Eastern Cape innovations ranging from a breakthrough in rubber technology to an energy-saving egg incubator and a device that helps reduce refrigeration costs were recognised at the second National Advanced Manufacturing Innovation awards.
All the innovations are being developed through the Propella Business Incubator based in Port Elizabeth.
The awards presented at the African Advanced Manufacturing and Composites Show hosted in Port Elizabeth went to Rubbernano (gold for industry advancement in advanced manufacturing); Rhino Lighting (silver for innovation in advanced manufacturing); Provolution (silver for most promising start-up or newcomer) and Tofaa (most promising start-up or newcomer finalists).
“We are thrilled that Propella played a role in the success of these ventures,” says Propella business incubation manager Anita Palmer.
“We applaud the winners for their tenacity, innovation and obvious passion for their technologies, and look forward to continuing our support of their growth and commercialisation,” she says.
Rubbernano Products (RNP) has developed processes which reduce the amount of zinc oxide and zinc used in the production of rubber used for automotive tyres and other applications.
Micronized particles of zinc enter the environment as the rubber wears, and a number of studies have shown that this contributes substantially to microplastics pollution and health problems due to inhalation.
A 2017 study by researchers form the Open University of Netherlands found that particles released into the environment through tyre wear and tear contribute between 10 and 15 per cent of the total global amount of plastics ending up in our oceans.
For tyre manufacturers the advantages of the RNP products include a reduction in the amount of time needed for curing, and lower power consumption as the rubber cures at a lower temperature.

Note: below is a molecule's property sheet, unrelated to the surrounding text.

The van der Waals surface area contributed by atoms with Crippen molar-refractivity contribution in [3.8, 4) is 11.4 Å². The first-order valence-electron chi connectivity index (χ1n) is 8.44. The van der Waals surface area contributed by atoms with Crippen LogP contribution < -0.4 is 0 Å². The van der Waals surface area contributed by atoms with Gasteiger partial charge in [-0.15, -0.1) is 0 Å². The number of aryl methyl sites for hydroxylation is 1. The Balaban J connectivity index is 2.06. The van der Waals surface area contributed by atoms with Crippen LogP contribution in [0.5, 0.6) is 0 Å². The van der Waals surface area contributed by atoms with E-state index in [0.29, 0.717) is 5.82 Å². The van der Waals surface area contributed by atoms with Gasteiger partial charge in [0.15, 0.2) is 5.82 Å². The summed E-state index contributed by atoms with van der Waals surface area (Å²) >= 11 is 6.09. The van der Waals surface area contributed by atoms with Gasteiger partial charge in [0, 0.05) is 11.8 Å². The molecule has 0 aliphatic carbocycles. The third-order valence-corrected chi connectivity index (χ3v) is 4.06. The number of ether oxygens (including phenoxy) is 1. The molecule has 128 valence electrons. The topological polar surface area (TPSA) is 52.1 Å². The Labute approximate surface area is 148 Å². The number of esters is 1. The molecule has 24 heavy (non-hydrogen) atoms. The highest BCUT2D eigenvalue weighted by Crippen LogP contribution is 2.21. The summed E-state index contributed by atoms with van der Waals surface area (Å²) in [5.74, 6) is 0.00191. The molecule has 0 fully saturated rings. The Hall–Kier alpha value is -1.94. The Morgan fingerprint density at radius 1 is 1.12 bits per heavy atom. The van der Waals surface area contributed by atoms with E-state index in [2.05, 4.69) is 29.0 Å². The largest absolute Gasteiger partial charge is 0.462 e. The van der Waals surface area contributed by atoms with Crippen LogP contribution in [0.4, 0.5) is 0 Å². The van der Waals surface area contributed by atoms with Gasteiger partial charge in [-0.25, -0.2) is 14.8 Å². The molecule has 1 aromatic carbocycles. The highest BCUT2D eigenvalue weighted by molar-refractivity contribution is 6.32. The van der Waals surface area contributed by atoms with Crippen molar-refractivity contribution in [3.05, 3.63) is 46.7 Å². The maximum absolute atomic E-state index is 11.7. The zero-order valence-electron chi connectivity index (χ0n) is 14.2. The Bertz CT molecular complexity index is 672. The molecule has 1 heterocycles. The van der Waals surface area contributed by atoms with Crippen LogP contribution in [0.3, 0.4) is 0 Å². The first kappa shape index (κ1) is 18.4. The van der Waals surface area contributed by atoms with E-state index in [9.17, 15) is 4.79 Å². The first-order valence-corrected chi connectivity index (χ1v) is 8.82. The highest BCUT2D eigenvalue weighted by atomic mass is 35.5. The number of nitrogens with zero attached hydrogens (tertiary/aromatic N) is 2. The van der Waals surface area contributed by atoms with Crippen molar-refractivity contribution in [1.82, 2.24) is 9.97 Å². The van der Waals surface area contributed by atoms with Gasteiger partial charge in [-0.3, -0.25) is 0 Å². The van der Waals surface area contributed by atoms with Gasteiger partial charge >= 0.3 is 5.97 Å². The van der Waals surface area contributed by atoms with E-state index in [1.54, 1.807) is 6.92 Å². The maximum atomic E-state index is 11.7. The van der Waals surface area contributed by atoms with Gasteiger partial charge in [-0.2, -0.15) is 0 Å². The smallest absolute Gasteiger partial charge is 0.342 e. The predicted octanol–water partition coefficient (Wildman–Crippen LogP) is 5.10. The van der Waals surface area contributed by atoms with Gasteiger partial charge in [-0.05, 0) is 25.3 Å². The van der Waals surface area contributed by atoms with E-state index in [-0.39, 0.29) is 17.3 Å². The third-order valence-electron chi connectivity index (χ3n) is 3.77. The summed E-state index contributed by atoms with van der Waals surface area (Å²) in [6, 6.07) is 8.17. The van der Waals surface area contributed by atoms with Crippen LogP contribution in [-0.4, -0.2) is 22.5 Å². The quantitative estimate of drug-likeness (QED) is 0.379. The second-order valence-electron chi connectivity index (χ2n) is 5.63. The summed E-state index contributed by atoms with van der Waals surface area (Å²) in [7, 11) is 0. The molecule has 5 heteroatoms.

RNP founder Robert Bosch received a silver for scholarly impact at the inaugural Advanced Manufacturing Innovations Awards held in 2018.
Rhino Lighting recognised at National Advanced Manufacturing Innovation awards
Rhino Lighting’s EndoCube reduces the power consumption of fridges and freezers by between 10 and 30 per cent.
The EndoCube can be retrofitted to the temperature sensor, which then measures the temperature of the products rather than that of the air in the fridge, which changes every time the door is opened.
Using technology developed at Propella the EndoCube also connects to a management and control system which allows greater control over the frozen and chilled stock and provides early warnings for maintenance and repairs.
Tofaa has designed an energy-efficient egg incubator called WillHatch, which consumes 40% less energy than incubators currently on the market.
This means that it is able to run off solar power and can be used by farmers in rural areas.
Provolution is expanding its operations from the design and prototyping of components using 3-D (or additive) manufacturing to semi-mass production.
The company recently installed one of the first resin 3D printers in the Eastern Cape.
Provolution founder Sean Pool received special recognition for scholarly impact in the 2018 awards.
Propella provided support for his research into a new design for small-scale wind turbine blades.
Image: Left to Right Elijah Himunzowa, Tofaa (most promising start-up or newcomer finalist); Heather McEwan, Rhino Lighting (silver for innovation in advanced manufacturing); Damian Williams, Rubbernano (gold for industry advancement in advanced manufacturing), Sean Poole, Provolution (silver for most promising start-up or newcomer, and Kamvalethu Mduli of Tofaa.